AUE Statement on ACE updated Relationship Framework

Updated: Mar 07, 2024



On Friday 9 February, we wrote to Arts Council England (ACE) to share the concerns of our membership following the introduction of new guidelines around reputational risk for National Portfolio Organisations (NPOs).

ACE’s updated guidance emerged within a context of growing authoritarianism in response to our current political moment. Art is political by nature, and as the union for artists in England, we strongly oppose any threats to artists freedom of expression.

Both ACE’s written response to our letter (which you can read here) and their public responses, which followed widespread alarm within the arts community and beyond, were vague and evasive, however they did include a promise to ‘revise the language’ of their guidance.

A new update to the guidance has now been published and can be reviewed here.

The AUE NEC has made the following statement on the changes, and will continue to monitor the situation with our fellow creative unions and other groups within our sector:

We welcome the announcement that as a result of the outrage that their wording had caused ACE have been forced to retract their attempts at censoring artists.

Arts Council England should never have included in their new guidance to National Portfolio Organisations that making statements “on matters of current political debate” could breach the terms of their funding agreement with ACE.

Whatever the intention, the impact of these guidelines would have censored artists' freedom of expression. Artists' Union England welcome their new statement, that they “expect all organisations they invest in to support freedom of expression."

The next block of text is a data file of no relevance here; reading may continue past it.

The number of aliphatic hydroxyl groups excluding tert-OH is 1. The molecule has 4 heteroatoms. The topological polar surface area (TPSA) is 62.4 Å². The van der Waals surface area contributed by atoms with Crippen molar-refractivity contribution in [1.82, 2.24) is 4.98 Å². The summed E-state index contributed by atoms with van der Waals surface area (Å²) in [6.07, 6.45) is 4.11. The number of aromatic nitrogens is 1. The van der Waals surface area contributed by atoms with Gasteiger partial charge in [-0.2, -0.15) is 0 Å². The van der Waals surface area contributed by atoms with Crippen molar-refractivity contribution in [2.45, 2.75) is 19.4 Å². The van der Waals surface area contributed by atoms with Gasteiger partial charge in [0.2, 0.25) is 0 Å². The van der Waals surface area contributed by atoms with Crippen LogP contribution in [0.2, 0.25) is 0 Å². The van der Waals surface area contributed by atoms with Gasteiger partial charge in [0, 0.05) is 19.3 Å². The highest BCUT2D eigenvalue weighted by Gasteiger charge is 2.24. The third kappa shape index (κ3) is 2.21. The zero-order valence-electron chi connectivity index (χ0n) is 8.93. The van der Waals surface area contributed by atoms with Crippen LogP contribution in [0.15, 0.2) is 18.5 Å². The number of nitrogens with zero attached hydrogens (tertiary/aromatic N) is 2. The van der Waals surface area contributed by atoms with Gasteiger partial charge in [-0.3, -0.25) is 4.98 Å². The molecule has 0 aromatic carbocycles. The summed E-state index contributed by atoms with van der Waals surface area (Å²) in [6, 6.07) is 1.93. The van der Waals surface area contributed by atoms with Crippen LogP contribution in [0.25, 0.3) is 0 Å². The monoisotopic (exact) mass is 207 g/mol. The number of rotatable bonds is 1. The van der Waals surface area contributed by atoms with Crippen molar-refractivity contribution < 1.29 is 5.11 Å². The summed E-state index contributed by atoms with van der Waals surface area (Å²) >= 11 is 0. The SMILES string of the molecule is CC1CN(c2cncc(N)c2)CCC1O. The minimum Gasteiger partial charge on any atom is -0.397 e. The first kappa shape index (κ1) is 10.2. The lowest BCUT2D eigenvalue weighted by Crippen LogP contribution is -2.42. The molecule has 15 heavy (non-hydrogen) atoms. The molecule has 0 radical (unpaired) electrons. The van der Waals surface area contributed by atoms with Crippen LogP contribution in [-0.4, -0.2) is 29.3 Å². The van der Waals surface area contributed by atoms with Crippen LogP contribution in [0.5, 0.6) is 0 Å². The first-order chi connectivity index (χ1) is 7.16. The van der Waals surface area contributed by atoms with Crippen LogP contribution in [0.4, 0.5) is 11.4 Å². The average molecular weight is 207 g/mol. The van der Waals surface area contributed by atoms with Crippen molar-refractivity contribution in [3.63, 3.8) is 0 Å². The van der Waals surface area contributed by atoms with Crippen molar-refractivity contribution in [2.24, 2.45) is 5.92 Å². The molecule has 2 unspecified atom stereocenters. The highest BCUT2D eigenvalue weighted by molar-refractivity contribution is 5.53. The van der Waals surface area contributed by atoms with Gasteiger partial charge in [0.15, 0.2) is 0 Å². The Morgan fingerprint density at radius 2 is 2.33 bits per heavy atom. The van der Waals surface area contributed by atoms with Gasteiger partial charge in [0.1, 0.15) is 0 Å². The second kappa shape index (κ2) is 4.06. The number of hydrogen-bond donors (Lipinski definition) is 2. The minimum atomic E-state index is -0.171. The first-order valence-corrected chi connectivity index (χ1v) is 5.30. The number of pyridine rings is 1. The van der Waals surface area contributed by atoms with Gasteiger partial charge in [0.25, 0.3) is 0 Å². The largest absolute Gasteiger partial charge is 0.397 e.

They have been forced to retract their original guidance by the huge backlash that their initial wording caused.

Artists' Union England was one of many Trade Unions, artist organisations and individual artists that called for an immediate retraction of any threats to freedom of artistic expression.

We will continue to call them to account to ensure that they fulfil the new pledge to:

“not remove or refuse funding to an organisation or an individual purely because they make work that is political.”

This once again calls into question, how the Arts Council operates and whether the people appointed to its board really do reflect the values of our diverse communities, artists and arts organisations.




 
 
 

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